Sid M. Duenas coalesces location, memory, and conversation to construct a dimensional poetic language. The artist moved from Saipan to Los Angeles as a child and many of his works are informed by recollections of the island and the city, translations between CHamoru and English, and the charting of family connections. His video, GRANDMA'S NEW HANDS/TATA TRANSLATION, 2022, alternates between two sources—a conversation between the artist and his mother, in which she describes the act of gift-giving, and an historic account of his family’s land told by the artist’s grandfather. Each stanza is marked with a shift in color, pace, and intonation. This calibration is explored further in the loose leaf artist book, EDGE OF THE SEA, 2022, which in CHamoru translates as kantun tasi—a place of flux and change. In this work Duenas compresses a series of 250 short form poems into a vast collection of acronyms, built from the first letter of each word, in what the artist describes as a method of forgetting—a distancing. Through the simultaneous act of accumulation and deconstruction, Duenas articulates the complexities of voice and the spaces that are left open in the midst of translation.

Passengers, 2022, two horizontal works by Merideth Hillbrand, frame a linear sequence of inscribed aluminum discs before long, recessed mirrors. The face of each disc bears marks of use and hand, while the back, made visible through reflection, is engraved with circular text — phrasings amplified by the precise inlay of color. Inscribed in the round, Hillbrand plays with conventions of legibility through inversion and repetition. Stretching beyond each wooden structure, a scaffolding that does not contain language but rather sets it in motion, Hillbrand’s Passengers propose a continuum — a composite of language, figuration, and architecture set within an infinite feedback loop. This carries forward in a series of lamp sculptures by the artist. In these works, engraved text wraps around the perimeter of formed aluminum shades. Installed at various heights and emitting alternate tones of light, the sculptures have a biomorphic quality, fusing the poetics of function with the natural world.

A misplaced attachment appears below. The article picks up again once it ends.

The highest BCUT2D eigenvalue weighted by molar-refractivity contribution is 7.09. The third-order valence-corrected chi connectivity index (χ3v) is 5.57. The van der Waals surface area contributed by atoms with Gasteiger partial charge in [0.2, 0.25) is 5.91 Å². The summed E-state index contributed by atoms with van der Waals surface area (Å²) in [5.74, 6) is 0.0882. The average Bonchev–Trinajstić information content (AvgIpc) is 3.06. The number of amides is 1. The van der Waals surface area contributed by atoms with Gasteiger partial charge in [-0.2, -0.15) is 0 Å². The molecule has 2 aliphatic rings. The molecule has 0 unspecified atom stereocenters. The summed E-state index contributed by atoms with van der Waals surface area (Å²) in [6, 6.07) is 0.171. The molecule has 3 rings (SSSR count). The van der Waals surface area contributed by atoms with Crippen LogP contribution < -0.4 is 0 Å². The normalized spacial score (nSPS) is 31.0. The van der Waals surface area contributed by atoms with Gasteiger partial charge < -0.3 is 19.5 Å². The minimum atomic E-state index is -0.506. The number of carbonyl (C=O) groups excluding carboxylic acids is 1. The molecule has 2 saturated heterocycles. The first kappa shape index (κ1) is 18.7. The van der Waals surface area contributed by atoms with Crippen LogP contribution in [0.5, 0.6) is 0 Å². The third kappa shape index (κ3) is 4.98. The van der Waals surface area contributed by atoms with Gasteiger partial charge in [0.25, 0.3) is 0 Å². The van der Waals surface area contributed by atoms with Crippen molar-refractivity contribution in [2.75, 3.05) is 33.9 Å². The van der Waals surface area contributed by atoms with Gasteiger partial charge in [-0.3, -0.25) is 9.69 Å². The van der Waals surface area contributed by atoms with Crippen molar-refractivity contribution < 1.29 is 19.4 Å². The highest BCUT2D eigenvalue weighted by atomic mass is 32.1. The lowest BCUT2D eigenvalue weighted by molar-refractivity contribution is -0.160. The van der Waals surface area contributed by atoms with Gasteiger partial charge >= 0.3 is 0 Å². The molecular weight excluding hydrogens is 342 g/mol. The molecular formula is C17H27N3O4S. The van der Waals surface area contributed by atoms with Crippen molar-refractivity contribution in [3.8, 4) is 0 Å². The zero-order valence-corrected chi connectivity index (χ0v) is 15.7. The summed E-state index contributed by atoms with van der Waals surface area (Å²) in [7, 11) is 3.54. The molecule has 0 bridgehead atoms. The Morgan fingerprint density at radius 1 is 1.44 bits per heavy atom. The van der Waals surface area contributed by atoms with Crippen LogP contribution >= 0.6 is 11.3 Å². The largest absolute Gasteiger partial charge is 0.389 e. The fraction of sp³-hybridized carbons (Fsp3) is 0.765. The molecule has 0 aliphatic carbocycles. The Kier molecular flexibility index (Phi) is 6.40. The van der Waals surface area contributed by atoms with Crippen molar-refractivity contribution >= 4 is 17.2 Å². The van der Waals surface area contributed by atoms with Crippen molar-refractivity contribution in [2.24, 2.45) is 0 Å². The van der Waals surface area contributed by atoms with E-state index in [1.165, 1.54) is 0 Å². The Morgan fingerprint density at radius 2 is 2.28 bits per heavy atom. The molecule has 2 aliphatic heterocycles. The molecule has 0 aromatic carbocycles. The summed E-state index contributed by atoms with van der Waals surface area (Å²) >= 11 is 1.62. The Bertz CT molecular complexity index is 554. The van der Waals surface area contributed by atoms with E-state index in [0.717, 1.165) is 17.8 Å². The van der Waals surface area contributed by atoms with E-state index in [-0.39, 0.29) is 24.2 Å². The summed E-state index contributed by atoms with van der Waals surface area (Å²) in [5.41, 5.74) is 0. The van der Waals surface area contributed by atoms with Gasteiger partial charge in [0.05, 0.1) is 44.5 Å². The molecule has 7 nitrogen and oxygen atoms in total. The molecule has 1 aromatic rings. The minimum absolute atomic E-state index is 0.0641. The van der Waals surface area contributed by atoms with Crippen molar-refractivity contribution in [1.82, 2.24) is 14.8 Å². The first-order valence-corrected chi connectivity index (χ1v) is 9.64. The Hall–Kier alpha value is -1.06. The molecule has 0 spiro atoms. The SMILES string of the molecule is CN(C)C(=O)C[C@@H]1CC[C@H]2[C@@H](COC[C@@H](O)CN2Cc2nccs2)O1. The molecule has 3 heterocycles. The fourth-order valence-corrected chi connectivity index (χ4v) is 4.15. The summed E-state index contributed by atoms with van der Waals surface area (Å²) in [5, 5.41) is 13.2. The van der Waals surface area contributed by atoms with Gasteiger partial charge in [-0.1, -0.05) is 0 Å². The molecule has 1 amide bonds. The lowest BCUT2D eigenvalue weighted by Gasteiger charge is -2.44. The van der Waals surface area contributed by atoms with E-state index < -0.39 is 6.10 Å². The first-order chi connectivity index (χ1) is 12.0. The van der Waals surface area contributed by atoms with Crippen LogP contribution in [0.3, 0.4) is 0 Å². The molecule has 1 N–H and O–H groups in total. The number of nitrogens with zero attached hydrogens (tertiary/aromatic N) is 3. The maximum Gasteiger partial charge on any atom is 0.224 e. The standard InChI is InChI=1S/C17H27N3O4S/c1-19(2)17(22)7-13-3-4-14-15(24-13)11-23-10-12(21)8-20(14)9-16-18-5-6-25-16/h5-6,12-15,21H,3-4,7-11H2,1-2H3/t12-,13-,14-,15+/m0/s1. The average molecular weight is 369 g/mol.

Chadwick Rantanen maintains a consistent set of parameters in his series of found object relief sculptures, all titled Crux Simplex. Salvaging cutoffs of raw materials exclusively from commercial suppliers the artist composes on site assemblages in three parts — front, middle and back. Rantanen affixes the cutoffs to one another using the most reduced means of attachment and secures each sculpture to the wall with a wire and single nail. The works are installed just above human height and evoke a religious and devotional quality. With implied symmetry and a methodical structure, Rantanen’s assemblages punctuate and hold space — intense physical projections that bely their humble materials and spare economy of means.

Eternal Return(s), 2022, a diptych by Sarah Conaway, pairs two mirrored images, one in color and the other in black and white, of a still life flower arrangement set within an eye-shaped vessel. Together, these images touch on the essential and oppositional structures of photography but perhaps more importantly they convey a sublime and emotional escape. A group of photographs titled Roman numerals I - V, 2022, are shown together as an implied narrative in parts — a figure, a talisman, a boat, an archway, a flower. Invoking myth, religion, and philosophy, each image feels like a theatrical set in which cast-away materials go through an alchemical change towards new symbolism. Throughout all of her works, Conaway strikes a balance between formal photographic considerations and more conceptual or personal evocations — meanings that can potentially transform the materiality of images.

All installation images above: Photo by Jeff McLane